It is quiet an interesting one. Cause the tide isnt usually in a lot of the time most people would think it never goes in but Someone I know visited there at night and the tide was in. They said it was the first time they seen it in. So it does come in but doesn’t seem to be during the day often at all. Or at least often enough for most people to see. With western Supermare though when the tide is in it comes all the way out and the whole of the beach is covered. It can go All the way up to the wall there. I found out about the geology of the area. I found out that western Supermares cliffs are made from a type of limestone called Black limestone. And people can find fossils in the cliffs and I found out one of the cliffs are called Black cliff but that is an SSI site so people  have to follow the SSI rules if they want to look for fossils in the stone. The fossils in the stone are  of Wild Animals and plants and other species that used to live in the area hundreds and millions of years ago  Interestingly The black limestone and other geological evidence there that there trying to protect says a lot about the areas  history and It used to be volcanically active hundreds or millions of years ago. I was looking for Wildlife on the beach and the stones were scattered randomly and there was some black patterns and markings in the sand. I been trying to find out what type of rock it is I found too and I thought I’d start with the Geological History of the area as a start but I also thought it could of come off one of the cliffs and got washed up onto shore like you said Aswell and when I found out about it’s Geological History it made me think that could be the case even more so. I still don’t know what type of Rock it is yet I found there with 100 percent certainty but i think it was a start. Thanks for helping and trying to finding out weather it could be identified or not.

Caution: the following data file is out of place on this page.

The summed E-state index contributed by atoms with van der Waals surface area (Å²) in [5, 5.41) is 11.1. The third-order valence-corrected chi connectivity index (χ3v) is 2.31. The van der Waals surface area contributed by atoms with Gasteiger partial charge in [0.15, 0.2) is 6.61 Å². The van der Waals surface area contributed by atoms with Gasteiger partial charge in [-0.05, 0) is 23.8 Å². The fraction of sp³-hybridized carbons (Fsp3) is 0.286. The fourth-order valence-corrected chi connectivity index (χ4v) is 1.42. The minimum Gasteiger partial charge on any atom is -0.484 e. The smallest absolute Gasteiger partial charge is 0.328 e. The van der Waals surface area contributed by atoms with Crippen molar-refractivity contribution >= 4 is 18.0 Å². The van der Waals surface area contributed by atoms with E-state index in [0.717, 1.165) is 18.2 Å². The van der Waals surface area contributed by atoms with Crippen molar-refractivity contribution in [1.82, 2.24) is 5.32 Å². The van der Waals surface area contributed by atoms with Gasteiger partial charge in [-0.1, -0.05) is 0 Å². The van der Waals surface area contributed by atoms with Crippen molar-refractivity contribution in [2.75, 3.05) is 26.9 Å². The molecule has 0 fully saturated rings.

I know you do have a very sensible head on your shoulders, and are very good with your research, and I enjoy reading your findings, and you're probably more than aware that the tide on the River Severn is one of the highest in the world, I think it's the second highest, with a high high tide and very low low levels, if that is the right description.

    So beware, it will come in very quick and ebb just as quick.

    The tidal flow is generally twice daily, though some days it will be once in a day. That is because and the following info is very crude, but enough to give you an idea, the tides are not every twelve hours, they are around on average, but not set in stone, around every 12½ hours, give or take 15 mins, and sometimes a lot more, each way.

    I use EasyTide, from the Admiralty, which only gives a seven day predictiction, but meets my needs and covers quite a huge number of locations, as well as ports, around the UK.

    https://easytide.admiralty.co.uk/

    Though there are many other sources to obtain tidal data, and some predict the year ahead, and some even longer.

    I had heard of black limestone, but never really looked in to its whereabouts,

    Now here's something you'll love playing around with, and may even give you an idea of what you saw geology wise, from the British Geology Society: a map of the UK 's bedrock.

    https://www.bgs.ac.uk/map-viewers/geology-of-britain-viewer/

    Have a look at the BGS Map directly, click HERE, and home in on Weston-super-Mare.

    You know whereabouts on the beach you were, so zoom in and try to locate that part of the beach and see what you manage to find out.

    Mike

    Flickr Peak Rambler